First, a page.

Matthias Tummers Phd defense on 04/26/2023

PhD defense of Matthias Tummers at TIMC GMCAO team on wednesday, the 26th of april at 3pm:

" Cosserat Rod Modeling of Continuum Robots:
Application to Concentric Agonist-Antagonist Robots "



bullet Jury:

  • Jocelyne TROCCAZ, Directrice de Recherche, CNRS, TIMC, Supervisor
  • Taha CHIKHAOUI, Chargé de Recherche, CNRS, TIMC, Co-supervisor
  • Benoît ROSA, Chargé de Recherche, CNRS, ICube, Co-supervisor
  • Christian DURIEZ, Directeur de Recherche, INRIA, CRIStAL, Reporter
  • Jérôme SZEWCZYK, Professeur des Universités, Sorbonne Université, ISIR, Reporter
  • Grégory CHAGNON, Professeur des Universités, Université Grenoble Alpes, TIMC, Examiner
  • Christine CHEVALLEREAU, Directrice de Recherche, CNRS, LS2N, Examiner
  • Jessica BURGNER-KAHRS, Associate Professor, University of Toronto, Canada, Examiner


bullet Keywords

Continuum robots ; Mechanical modeling ; Concentric push-pull robots ; Medical robotics ; Cosserat rod ;
Tendon-actuated continuum robots

bullet Abstract

Medical robotics is, since roughly 40 years, a continuously flourishing field that combines the advances in robotics and healthcare to provide improved patient outcomes. Today, most robots used in clinic are rigid-link robots, characterized with mechanical rigidity and limited degrees-of-freedom. In recent years, however, there has been a growing trend towards the development of robots that are designed to interact with the human body in a more compliant manner and offer increased dexterity to the clinicians. Moreover, to further reduce surgical invasiveness, a search has started for ways to access the body through natural orifices.
This has led to the advent of continuum robots in the medical robotics field.

Continuum robots are composed of elastic materials such that their structure bends continuously when actuated, providing infinite degrees of freedom. Such degrees of freedom give this type of robots the ability to conform to lumens of the human anatomy and access regions that are difficult to reach with traditional robots. In many cases, continuum robots can be scaled down to very small sizes (0.5 mm in diameter), yet further opening the range of possible applications. Additionally, their compliant nature make them especially suited for safe interactions in medical applications.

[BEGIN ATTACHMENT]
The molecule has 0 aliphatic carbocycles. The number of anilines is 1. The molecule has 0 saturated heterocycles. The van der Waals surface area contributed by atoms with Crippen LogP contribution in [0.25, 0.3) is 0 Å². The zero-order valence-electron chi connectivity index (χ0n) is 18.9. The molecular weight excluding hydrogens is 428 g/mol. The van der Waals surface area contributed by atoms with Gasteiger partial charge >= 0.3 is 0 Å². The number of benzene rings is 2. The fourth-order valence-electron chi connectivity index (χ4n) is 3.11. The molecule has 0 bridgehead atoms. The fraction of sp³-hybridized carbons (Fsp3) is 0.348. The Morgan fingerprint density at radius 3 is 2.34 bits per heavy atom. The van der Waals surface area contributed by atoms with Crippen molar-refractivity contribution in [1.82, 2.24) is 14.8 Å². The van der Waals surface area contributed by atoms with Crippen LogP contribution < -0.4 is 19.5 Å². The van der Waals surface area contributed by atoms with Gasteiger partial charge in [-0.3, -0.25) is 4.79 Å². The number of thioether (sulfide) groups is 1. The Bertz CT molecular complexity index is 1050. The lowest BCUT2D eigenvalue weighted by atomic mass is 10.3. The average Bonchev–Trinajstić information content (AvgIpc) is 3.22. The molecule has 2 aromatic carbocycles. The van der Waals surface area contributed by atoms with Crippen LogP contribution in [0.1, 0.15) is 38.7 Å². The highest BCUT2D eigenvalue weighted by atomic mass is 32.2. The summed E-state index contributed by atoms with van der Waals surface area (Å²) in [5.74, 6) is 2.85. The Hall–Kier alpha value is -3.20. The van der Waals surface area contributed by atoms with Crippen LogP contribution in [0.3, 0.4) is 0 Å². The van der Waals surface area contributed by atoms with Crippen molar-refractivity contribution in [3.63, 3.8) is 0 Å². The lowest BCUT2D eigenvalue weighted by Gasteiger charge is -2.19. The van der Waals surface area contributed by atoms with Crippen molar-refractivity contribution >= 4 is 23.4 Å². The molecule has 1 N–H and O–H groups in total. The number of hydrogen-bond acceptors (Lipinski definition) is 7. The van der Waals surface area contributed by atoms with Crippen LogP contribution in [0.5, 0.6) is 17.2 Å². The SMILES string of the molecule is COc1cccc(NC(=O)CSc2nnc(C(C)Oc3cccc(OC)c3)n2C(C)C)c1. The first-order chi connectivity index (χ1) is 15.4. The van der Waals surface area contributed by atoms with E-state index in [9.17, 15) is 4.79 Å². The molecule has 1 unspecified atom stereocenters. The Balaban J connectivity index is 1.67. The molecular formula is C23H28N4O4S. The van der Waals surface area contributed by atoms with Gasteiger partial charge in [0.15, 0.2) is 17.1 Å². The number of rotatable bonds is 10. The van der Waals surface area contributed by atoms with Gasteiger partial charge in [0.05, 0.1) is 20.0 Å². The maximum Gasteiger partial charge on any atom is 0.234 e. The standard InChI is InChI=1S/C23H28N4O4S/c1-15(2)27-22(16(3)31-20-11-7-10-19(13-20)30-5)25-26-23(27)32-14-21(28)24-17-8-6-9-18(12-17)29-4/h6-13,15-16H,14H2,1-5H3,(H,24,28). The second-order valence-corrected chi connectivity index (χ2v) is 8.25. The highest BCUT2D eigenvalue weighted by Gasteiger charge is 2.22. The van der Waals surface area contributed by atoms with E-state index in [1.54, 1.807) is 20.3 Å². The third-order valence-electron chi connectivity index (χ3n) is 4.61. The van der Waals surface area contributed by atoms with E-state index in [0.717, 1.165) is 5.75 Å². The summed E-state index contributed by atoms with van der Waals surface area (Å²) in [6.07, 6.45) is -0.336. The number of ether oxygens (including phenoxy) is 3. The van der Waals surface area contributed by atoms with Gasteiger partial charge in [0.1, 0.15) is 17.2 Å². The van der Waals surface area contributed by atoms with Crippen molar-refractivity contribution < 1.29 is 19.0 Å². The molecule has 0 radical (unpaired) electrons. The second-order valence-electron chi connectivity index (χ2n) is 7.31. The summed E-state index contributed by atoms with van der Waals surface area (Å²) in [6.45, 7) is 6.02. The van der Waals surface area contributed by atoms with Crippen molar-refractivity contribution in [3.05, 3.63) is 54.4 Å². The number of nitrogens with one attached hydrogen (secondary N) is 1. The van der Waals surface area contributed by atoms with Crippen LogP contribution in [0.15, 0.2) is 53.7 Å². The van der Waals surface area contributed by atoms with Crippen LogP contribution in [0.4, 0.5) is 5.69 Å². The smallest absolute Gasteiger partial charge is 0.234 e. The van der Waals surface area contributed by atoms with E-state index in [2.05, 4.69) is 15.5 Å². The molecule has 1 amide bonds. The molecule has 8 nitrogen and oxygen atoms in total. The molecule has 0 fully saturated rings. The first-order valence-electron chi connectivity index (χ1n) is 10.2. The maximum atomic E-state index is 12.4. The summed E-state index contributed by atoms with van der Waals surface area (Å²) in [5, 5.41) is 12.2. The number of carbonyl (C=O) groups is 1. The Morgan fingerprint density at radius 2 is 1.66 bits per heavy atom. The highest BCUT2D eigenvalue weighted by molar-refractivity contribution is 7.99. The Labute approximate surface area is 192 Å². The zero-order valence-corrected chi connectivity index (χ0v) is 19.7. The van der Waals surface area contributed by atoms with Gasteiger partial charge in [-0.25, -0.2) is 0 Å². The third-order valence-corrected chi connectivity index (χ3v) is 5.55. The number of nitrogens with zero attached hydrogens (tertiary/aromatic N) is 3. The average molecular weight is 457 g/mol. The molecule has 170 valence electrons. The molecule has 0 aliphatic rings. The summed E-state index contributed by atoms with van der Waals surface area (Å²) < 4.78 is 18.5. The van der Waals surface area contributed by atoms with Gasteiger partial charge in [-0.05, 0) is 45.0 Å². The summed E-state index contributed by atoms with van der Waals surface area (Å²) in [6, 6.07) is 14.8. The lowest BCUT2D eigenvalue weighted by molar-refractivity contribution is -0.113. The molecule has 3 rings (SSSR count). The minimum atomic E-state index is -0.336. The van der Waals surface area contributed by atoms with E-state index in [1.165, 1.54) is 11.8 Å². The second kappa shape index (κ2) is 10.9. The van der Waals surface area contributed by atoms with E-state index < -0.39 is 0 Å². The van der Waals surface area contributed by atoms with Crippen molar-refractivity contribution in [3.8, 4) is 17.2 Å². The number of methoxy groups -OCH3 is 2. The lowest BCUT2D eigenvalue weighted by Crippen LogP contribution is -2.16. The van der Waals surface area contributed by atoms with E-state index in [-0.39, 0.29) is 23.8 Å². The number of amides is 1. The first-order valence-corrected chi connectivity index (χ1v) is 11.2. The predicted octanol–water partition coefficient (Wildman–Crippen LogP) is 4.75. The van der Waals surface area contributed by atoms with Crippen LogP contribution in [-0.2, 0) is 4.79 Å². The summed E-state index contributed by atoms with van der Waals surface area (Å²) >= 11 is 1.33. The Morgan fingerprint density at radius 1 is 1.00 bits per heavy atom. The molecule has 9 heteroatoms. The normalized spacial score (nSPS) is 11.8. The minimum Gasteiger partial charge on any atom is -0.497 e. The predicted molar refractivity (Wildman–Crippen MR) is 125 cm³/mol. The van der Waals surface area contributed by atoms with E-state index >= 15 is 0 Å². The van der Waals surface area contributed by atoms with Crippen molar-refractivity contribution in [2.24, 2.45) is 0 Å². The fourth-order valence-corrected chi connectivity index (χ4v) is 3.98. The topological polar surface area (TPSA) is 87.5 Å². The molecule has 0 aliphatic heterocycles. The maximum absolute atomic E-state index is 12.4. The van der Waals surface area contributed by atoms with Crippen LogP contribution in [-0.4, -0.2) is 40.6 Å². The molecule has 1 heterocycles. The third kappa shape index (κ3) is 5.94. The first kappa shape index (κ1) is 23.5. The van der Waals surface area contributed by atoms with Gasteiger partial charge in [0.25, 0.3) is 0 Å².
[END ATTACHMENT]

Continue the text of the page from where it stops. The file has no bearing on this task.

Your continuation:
While continuum robots clearly offer new advantages, this emerging type of robots also presents a series of new challenges to the community. First, structurally, such robots can be subject to a number of physical phenomenons that limit their performances. Second, in order to deploy continuum robots, precise models that link actuation variables to the full robot shape are required. In this second challenge, the modeling of continuum robots is drastically different from that of rigid-link robots. The elasticity of the constituting materials must be taken into account, along with interaction forces from the environment. To answer these challenges, the continuum robotics community is continuously developing novel robot structures and hence new models.

In this dissertation, the design and modeling of a novel continuum robot structure, namely concentric agonist-antagonist robot (CAAR), has been investigated. CAARs are identified as promising robots and their potential for medical applications is analyzed. In order to deploy CAARs and control their shape or tip position, a precise mechanical model was yet to be derived. Models are evidently used for control purposes but also for design optimization, path planning, feedback, and the analysis of their stability, manipulability etc. The more precise and capable continuum robot models are, the more advantageously they can be exploited for these various tasks.

This thesis proposes such a (geometrically exact) mechanical model based on the Cosserat rod theory. The model is derived through a Lagrangian approach, which appeared more recently in the community than the better known Newtonian approach that was initially developed. While the Newtonian approach isolates robot constituents and considers their interactions (Newton's Laws of motion), the Lagrangian approach considers the system as a whole and derives the robot models through a canonical application of the principle of virtual work. By considering the system in its entirety, this approach promises to provide a more comprehensive understanding of the behavior of continuum robots. The similarities and differences between both approaches are further discussed in this thesis, including a side-by-side comparison in a case study with tendon actuated continuum robots. It is this in depth analysis that enabled to derive a Cosserat rod model for CAARs.

Finally, the derived model is validated through an extensive set of experiments using various 3D-printed CAAR designs, in free-space and with external forces applied at the robot tip. Results show that the model performs well with mean tip error of 1.47% of the robot length, over all experiments.